Sims: If I can change tracks just a moment here, we've been talking about the motivation of open source, and how the methodology works, and part of the methodology of that -- even Microsoft identified this a couple years back in its "Halloween Documents" -- was the fact that they weren't just, coders weren't just in it for the profit. They were in it for a couple things. Some of them wanted to make the software better. Some of them wanted the recognition, and what that actually might lead to down the road. But I wonder, especially in light of the aftermath of V.A. Linux's IPO, I wonder how wealthy coders, wealthy open source coders, can change that equation. I mean does that change the equation in anybody's view of how open source methodology works or does it have no impact? Does it actually free people up to explore new technical challenges?
|"I don't think all this money coming in is going to make a major difference to the development model or the dynamics of the community." -- Eric Raymond|
Raymond: Well, your listeners deserve to know that I'm on the board of directors of V.A. Linux, and in theory I made a lot of money from that IPO, so they should listen to what I say knowing that and taking it into account however they like. My personal view is that I don't think all this money coming in is going to make a major difference to the development model or the dynamics of the community. And the reason I'm confident about that is because demand for programmers has been intense for a very long time, for over a decade. I think that all the people who could be seriously distracted by money are already gone.
O'Reilly: I have to disagree a little bit, Eric. One of the things that I certainly see is that it's certainly true on the individual programmer level, but if you look at projects as competing for mind share, there's definitely an issue whereas these big companies need to maintain their market cap and maintain their momentum, I think there's going to be a little bit more dog-eat-dog in the open source corporate space than we've seen. And that's going to lead to some bad blood.
Raymond: Well, you might be right but I'm not sure that that's relevant to the question he asked which is "Do we expect this money to change the behavior of developers?"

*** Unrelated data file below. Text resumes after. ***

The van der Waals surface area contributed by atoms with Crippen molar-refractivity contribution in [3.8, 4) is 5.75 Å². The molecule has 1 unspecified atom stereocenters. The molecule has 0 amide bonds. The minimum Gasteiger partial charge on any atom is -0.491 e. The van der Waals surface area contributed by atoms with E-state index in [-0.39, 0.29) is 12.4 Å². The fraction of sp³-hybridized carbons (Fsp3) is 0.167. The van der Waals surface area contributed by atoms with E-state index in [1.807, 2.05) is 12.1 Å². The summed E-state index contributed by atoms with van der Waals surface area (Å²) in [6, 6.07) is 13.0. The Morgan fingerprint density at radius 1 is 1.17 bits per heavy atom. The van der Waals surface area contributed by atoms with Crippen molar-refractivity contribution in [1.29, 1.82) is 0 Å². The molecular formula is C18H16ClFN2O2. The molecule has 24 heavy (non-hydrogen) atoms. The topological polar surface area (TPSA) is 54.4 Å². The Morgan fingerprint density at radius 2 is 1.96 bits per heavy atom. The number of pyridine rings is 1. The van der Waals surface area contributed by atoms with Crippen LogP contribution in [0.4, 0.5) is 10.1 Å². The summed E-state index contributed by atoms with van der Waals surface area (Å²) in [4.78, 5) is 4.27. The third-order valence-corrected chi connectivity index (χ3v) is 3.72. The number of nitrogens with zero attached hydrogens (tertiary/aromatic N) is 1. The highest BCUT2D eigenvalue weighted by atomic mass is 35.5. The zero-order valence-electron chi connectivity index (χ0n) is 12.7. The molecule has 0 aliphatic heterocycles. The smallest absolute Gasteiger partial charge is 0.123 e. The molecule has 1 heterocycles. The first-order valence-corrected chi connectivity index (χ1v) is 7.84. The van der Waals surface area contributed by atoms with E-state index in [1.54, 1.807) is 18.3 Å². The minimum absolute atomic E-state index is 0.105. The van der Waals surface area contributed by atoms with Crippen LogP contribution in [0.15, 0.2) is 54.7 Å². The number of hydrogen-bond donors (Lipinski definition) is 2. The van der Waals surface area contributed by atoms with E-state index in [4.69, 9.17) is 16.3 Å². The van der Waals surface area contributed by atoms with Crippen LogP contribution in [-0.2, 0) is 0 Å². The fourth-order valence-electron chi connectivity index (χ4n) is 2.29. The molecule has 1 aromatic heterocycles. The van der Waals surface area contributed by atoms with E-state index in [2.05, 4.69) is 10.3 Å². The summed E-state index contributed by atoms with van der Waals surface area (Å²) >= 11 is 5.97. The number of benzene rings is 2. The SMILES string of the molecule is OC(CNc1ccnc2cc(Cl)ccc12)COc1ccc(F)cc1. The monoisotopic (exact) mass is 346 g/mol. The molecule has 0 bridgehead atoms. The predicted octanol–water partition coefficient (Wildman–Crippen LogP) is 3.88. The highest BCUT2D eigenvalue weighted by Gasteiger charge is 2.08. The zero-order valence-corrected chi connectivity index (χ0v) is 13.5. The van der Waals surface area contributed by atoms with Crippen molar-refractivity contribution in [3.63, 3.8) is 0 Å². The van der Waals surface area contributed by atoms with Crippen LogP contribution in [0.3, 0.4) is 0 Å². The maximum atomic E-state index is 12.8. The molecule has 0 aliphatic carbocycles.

O'Reilly: Well I think it does if, for example, you're working for a large open source company and that company says, "We're going to do this project because we're basically trying to out-do the other large open source company or out-do this startup that might be threatening our future revenue stream, so we're going to basically rip them off." You know, you've got companies that are effectively redirecting the efforts of those people who still think of themselves as open source programmers but are really now actually working on strategic corporate directives which may not be motivated by the same kinds of open source behavior.
Raymond: Well, you may be right. On the other hand, when I look at open source projects that have been sponsored by these newly successfully large companies, it looks to me like the developers are more wedded to their projects than they are to their employers. There are a couple of cases in which, when key developers have moved to another company, they've actually taken their projects with them.
O'Reilly: Yeah, I agree in the sort of part where the projects themselves are open source, but when you look at how various Linux companies are hoping to make their revenue, they are definitely looking to steal the wind out of the sails of other open source companies, and there's definitely some behavior that I'm starting to see that I think is going to give the open source community a bad name. I'm not going to mention any names, but ...
Sims: Companies aggressively seeking open source development, people seeking open source technologies ...
O'Reilly: No, just where they're basically, they see somebody developing something interesting and they say, "Oh, we need to do that because if that's going to be a good revenue stream, we better have that before the other guy does," and you know it's becoming more competitive and more dog-eat-dog underneath the rhetoric of "We're all idealistic and sharing."
Raymond: Well, Tim, when I see evidence of that happening, I'll probably issue some kind of broadside about it, but I haven't seen it yet.